Children have some funny ideas about their parents' money. And I don't mean just teenagers, but "children" even into middle-age.
A 25-year-old man told me recently that he knew he'd be comfortable in middle-age because his parents had some property he'd inherit. Being young, he thinks of his fiftyish mother and father as standing on the edge of the grave. When I told him that, given his family's longevity, he probably wouldn't inherit until he was 65, he looked stunned.
On the very same day, an old friend (fortyish) complained to me over lunch that his father was frittering money away on a "floozy" (translation: his father's second, and younger, wife). He appeared genuinely shocked that a man of his father's "advanced" age - 68 and in excellent health - should be doing anything other than playing boccie ball and sipping hot lemonade. Traveling to China with a wife 20 years his junior was a violation of everything the son had come to expect.
What particularly struck me is that both these gents, neither one of them especially grasping or unusually motivated by greed, seemed to think that their parents money actually belonged to them. The young man had pratically spent it in his mind; the middle-aged man was bitter at the thought that a good part of it might be slipping away.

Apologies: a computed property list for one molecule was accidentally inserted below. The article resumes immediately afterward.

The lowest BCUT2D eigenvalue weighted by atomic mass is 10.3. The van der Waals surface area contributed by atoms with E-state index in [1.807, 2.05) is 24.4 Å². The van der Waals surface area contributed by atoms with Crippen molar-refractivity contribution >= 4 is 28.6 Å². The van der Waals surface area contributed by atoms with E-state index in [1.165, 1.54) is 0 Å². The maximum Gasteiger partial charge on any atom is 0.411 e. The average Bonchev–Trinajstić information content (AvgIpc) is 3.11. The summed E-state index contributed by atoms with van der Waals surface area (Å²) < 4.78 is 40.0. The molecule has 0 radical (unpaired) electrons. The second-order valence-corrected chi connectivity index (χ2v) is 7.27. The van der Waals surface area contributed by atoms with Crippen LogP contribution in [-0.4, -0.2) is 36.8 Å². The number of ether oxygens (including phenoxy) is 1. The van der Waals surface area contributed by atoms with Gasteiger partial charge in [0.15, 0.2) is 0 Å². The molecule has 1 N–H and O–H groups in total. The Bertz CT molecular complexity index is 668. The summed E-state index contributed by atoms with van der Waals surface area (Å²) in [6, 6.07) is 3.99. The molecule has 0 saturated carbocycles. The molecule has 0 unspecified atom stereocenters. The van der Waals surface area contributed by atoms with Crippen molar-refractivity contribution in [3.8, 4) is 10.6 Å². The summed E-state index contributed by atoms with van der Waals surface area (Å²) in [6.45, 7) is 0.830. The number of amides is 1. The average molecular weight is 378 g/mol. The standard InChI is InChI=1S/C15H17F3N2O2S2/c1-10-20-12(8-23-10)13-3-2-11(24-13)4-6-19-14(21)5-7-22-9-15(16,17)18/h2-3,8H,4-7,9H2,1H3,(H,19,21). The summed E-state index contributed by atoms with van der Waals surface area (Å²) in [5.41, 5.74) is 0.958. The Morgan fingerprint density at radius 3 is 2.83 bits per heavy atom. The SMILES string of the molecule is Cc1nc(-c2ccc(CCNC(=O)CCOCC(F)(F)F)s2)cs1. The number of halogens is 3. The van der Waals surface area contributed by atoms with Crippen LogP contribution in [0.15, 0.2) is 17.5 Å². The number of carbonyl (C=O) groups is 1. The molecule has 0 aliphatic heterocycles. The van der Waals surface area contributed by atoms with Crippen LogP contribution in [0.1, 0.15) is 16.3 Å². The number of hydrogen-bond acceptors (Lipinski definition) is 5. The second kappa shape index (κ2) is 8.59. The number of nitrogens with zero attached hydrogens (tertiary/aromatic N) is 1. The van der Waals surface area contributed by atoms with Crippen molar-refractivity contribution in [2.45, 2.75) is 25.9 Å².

I have news for all hopeful children: Better lower your expectations. Parents have other things in mind than living frugally and dying young.
The sexual, social and economic revolutions have hit the older generation as well as the young. People don't hesitate to marry at late ages; they expect more comfort and pleasure in their old age than did their own parents before them; and given the pace of inflation, they are just as tempted as the rest of us to live in the present, spending what they have.
A growing number of social changes stand between a child and his inheritance:
Age. Longevity is continuing to increase. The longer a person lives, the more money it takes to support him after his paycheck stops.
Health. Today's older generation can expect to feel better longer than was the case 30 years ago.
Joy of Spending. After a lifetime of paying the mortgage, the college tuition, the orthodontish bills, and the wedding expense, parents thinks it's time they lived a little for themselves.
Remarriage. Many adult children go up the wall when a parent marries a younger spouse. Even mom might marry a floozy (assuming that word is as good for a younger man as it is for a woman). The children's anger is generally financial rather than familial.
The 15th century Florentine, Machiavelli, wrote that, "Men more easily forget the death of their father than the loss of their patrimony." That's a harsh judgment, but often true.Maybe if kids took a hard look at the realities of later life today, they'd quit expecting a patrimony, which should make them more tolerant of their older parent's pleasures and pastimes. It would also make parents feel less guity about spending all their money on themselves.